Since my last review of Gotham City Sirens, I’ve gone back and read the issues that I had missed before I started writing for this site. Much to my surprise, I actually found myself liking the current story arc a lot more than I had originally. This series still has problems, but last month’s rescue mission makes a lot more sense after reading the events leading up to it.
The issue opens with Zatanna wrestling with the mission Talia Al Ghul has presented to her: erasing Bruce Wayne from Catwoman’s memories. While she is deeply conflicted, she decides to go through with it after prioritizing Bruce’s safety and receiving some advice from her deceased father. This scene is actually very touching, though it left a bitter taste in my mouth because I hated watching Zatarra endorse another Zatanna induced mind wipe (fair warning, I’m not crazy about Identity Crisis). Meanwhile, Catwoman and Poison Ivy are at each other’s throats (while Harley Quinn plays mediator) over the revelation that Catwoman has willingly withheld the real identity of Batman. This is soon interrupted when Zatanna initiates her plan by removing Ivy and Harley from their apartment and binding in Catwoman in magic chains. I can’t really reveal much beyond this point without spoiling the ending, but if you’ve been itching for a four-way fight between Talia Al Ghul, Zatanna, Poison Ivy, and Harley Quinn, I think the future will be very rewarding to you.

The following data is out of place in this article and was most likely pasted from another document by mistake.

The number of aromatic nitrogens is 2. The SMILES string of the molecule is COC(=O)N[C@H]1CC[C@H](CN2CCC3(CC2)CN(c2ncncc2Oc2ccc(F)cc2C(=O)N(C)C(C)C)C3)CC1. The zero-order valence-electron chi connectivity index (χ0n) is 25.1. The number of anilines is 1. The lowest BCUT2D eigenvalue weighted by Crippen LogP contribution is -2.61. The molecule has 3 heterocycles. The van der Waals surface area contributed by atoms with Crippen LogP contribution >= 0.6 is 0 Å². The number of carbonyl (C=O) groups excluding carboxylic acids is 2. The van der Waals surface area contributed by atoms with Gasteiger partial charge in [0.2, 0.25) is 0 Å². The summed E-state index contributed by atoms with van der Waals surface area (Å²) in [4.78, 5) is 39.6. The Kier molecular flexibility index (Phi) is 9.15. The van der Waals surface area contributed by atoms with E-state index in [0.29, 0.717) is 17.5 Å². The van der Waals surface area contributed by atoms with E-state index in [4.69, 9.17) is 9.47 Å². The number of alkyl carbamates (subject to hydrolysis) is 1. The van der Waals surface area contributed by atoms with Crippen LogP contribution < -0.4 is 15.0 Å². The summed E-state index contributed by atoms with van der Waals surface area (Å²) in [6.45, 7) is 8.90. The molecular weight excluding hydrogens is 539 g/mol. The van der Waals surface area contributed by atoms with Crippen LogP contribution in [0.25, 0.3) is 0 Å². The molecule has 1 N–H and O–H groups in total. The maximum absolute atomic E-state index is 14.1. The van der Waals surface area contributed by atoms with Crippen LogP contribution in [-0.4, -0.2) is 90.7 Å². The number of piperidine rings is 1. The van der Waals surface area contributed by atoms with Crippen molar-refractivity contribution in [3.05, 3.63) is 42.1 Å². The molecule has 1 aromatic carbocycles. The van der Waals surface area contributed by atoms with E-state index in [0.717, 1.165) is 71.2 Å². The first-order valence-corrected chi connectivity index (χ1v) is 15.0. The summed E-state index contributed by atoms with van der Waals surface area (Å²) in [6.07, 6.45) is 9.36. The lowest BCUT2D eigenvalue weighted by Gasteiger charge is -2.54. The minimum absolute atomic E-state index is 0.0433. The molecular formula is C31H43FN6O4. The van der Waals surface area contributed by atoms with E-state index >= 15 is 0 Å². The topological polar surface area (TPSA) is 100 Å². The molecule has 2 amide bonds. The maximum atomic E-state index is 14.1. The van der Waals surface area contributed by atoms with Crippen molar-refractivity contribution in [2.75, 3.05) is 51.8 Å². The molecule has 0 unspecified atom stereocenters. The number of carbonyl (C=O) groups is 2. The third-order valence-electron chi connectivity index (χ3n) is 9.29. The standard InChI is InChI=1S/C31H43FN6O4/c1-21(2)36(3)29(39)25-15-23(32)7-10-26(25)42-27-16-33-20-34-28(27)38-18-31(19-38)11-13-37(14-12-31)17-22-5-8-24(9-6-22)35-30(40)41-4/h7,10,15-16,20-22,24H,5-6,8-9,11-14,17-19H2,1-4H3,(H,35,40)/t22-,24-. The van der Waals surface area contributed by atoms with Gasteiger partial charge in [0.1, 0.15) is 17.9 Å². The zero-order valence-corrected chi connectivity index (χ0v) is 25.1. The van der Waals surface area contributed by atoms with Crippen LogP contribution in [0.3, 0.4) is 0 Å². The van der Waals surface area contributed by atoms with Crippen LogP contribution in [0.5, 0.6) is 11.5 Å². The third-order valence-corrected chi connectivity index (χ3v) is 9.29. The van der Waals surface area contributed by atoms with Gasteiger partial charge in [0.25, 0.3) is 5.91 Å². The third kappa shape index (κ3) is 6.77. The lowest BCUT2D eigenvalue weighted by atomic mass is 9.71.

Peter Calloway’s writing has vastly improved over the last issue. Even though there are still a lot of characters fighting, it doesn’t feel like the cattiness that made last month’s chapter such a slog to get through. And while I don’t like that he used Zatanna’s ability to mind wipe as a plot point in the first place, I did like how he resolved the story. This series will probably continue to have limited appeal, but I have a new found sense of enthusiasm for it.
I’m always happy to see Jeremy Haun on artist duties, though this time I felt that his facial expressions fell a little flat. For an issue that is dominated by flared tempers and revelations of betrayal, no one really looks all that worked up about it. This is averted though in my favorite scene of the issue, where Harley desperately tries to convince Poison Ivy to help her save Catwoman. Harley is animated and expressive while Ivy shifts from icy defiance to surprise to pleased determination. There are a few other bright spots too, like in Catwoman’s memory sequences where the panel layouts bend to create Batman’s profile. Also good: Zatanna’s apocalyptic vision of Batman’s downfall, which features all sorts of fun monsters (and an abundance of werewolves). This isn’t Haun’s best work, but it’s nothing to be ashamed of.
While this is an improvement from last time, I don’t think I can give a bump up to the next whole batarang.
Gotham City Sirens #18:
Reviewed by Erik